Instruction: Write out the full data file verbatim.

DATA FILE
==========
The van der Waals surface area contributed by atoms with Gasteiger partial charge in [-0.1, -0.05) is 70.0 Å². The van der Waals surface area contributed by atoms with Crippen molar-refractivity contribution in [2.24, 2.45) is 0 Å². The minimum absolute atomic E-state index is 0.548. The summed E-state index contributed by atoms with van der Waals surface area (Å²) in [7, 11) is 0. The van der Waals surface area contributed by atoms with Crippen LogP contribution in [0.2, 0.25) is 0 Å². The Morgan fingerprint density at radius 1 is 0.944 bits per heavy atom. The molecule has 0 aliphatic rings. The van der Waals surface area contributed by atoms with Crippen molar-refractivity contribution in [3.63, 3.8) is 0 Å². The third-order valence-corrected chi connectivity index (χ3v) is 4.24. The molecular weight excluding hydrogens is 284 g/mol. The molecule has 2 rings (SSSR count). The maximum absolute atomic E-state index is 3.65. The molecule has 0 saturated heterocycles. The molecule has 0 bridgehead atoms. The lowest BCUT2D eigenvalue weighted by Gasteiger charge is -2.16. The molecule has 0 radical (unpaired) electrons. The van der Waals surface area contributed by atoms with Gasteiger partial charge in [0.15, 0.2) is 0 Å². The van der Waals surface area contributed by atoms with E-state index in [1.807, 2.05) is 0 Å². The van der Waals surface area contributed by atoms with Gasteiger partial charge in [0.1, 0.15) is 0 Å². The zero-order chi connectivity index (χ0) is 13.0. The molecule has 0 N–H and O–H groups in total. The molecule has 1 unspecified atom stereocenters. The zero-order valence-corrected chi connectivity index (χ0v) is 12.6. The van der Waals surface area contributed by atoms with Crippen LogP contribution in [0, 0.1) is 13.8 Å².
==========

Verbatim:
The van der Waals surface area contributed by atoms with Gasteiger partial charge in [-0.1, -0.05) is 70.0 Å². The van der Waals surface area contributed by atoms with Crippen molar-refractivity contribution in [2.24, 2.45) is 0 Å². The minimum absolute atomic E-state index is 0.548. The summed E-state index contributed by atoms with van der Waals surface area (Å²) in [7, 11) is 0. The van der Waals surface area contributed by atoms with Crippen LogP contribution in [0.2, 0.25) is 0 Å². The Morgan fingerprint density at radius 1 is 0.944 bits per heavy atom. The molecule has 0 aliphatic rings. The van der Waals surface area contributed by atoms with Crippen molar-refractivity contribution in [3.63, 3.8) is 0 Å². The third-order valence-corrected chi connectivity index (χ3v) is 4.24. The molecular weight excluding hydrogens is 284 g/mol. The molecule has 2 rings (SSSR count). The maximum absolute atomic E-state index is 3.65. The molecule has 0 saturated heterocycles. The molecule has 0 bridgehead atoms. The lowest BCUT2D eigenvalue weighted by Gasteiger charge is -2.16. The molecule has 0 radical (unpaired) electrons. The van der Waals surface area contributed by atoms with Gasteiger partial charge in [0.15, 0.2) is 0 Å². The van der Waals surface area contributed by atoms with E-state index in [1.807, 2.05) is 0 Å². The van der Waals surface area contributed by atoms with Gasteiger partial charge in [0.1, 0.15) is 0 Å². The zero-order chi connectivity index (χ0) is 13.0. The molecule has 0 N–H and O–H groups in total. The molecule has 1 unspecified atom stereocenters. The zero-order valence-corrected chi connectivity index (χ0v) is 12.6. The van der Waals surface area contributed by atoms with Crippen LogP contribution in [0, 0.1) is 13.8 Å².